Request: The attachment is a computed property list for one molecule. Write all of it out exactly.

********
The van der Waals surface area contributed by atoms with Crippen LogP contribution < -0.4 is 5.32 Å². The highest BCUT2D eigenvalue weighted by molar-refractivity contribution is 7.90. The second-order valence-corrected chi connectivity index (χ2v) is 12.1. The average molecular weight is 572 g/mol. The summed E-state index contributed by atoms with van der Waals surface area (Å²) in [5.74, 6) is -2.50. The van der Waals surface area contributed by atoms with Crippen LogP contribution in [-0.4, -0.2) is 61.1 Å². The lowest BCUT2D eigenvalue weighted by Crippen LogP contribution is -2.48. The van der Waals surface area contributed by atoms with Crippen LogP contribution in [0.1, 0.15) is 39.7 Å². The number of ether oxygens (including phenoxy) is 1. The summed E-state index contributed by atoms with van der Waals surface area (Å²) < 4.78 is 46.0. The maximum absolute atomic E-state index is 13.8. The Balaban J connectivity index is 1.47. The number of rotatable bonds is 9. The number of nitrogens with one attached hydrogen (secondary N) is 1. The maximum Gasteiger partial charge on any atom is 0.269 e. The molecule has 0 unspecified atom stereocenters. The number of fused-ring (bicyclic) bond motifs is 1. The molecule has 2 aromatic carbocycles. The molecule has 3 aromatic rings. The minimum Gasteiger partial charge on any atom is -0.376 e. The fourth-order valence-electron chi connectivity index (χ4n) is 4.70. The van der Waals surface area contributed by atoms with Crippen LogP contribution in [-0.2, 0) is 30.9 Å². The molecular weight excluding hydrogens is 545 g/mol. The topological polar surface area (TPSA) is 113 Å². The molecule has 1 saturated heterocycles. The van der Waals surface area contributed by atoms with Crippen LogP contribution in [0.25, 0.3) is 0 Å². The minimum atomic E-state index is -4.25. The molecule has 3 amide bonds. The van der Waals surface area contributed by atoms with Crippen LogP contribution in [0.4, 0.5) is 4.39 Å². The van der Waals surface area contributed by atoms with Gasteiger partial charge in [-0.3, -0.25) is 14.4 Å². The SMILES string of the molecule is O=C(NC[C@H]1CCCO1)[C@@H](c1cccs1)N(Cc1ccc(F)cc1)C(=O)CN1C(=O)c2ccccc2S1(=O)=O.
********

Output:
The van der Waals surface area contributed by atoms with Crippen LogP contribution < -0.4 is 5.32 Å². The highest BCUT2D eigenvalue weighted by molar-refractivity contribution is 7.90. The second-order valence-corrected chi connectivity index (χ2v) is 12.1. The average molecular weight is 572 g/mol. The summed E-state index contributed by atoms with van der Waals surface area (Å²) in [5.74, 6) is -2.50. The van der Waals surface area contributed by atoms with Crippen LogP contribution in [-0.4, -0.2) is 61.1 Å². The lowest BCUT2D eigenvalue weighted by Crippen LogP contribution is -2.48. The van der Waals surface area contributed by atoms with Crippen LogP contribution in [0.1, 0.15) is 39.7 Å². The number of ether oxygens (including phenoxy) is 1. The summed E-state index contributed by atoms with van der Waals surface area (Å²) < 4.78 is 46.0. The maximum absolute atomic E-state index is 13.8. The Balaban J connectivity index is 1.47. The number of rotatable bonds is 9. The number of nitrogens with one attached hydrogen (secondary N) is 1. The maximum Gasteiger partial charge on any atom is 0.269 e. The molecule has 0 unspecified atom stereocenters. The number of fused-ring (bicyclic) bond motifs is 1. The molecule has 2 aromatic carbocycles. The molecule has 3 aromatic rings. The minimum Gasteiger partial charge on any atom is -0.376 e. The fourth-order valence-electron chi connectivity index (χ4n) is 4.70. The van der Waals surface area contributed by atoms with Crippen LogP contribution in [-0.2, 0) is 30.9 Å². The molecular weight excluding hydrogens is 545 g/mol. The topological polar surface area (TPSA) is 113 Å². The molecule has 1 saturated heterocycles. The van der Waals surface area contributed by atoms with Crippen LogP contribution in [0.25, 0.3) is 0 Å². The minimum atomic E-state index is -4.25. The molecule has 3 amide bonds. The van der Waals surface area contributed by atoms with Crippen LogP contribution in [0.4, 0.5) is 4.39 Å². The van der Waals surface area contributed by atoms with Gasteiger partial charge in [-0.3, -0.25) is 14.4 Å². The SMILES string of the molecule is O=C(NC[C@H]1CCCO1)[C@@H](c1cccs1)N(Cc1ccc(F)cc1)C(=O)CN1C(=O)c2ccccc2S1(=O)=O.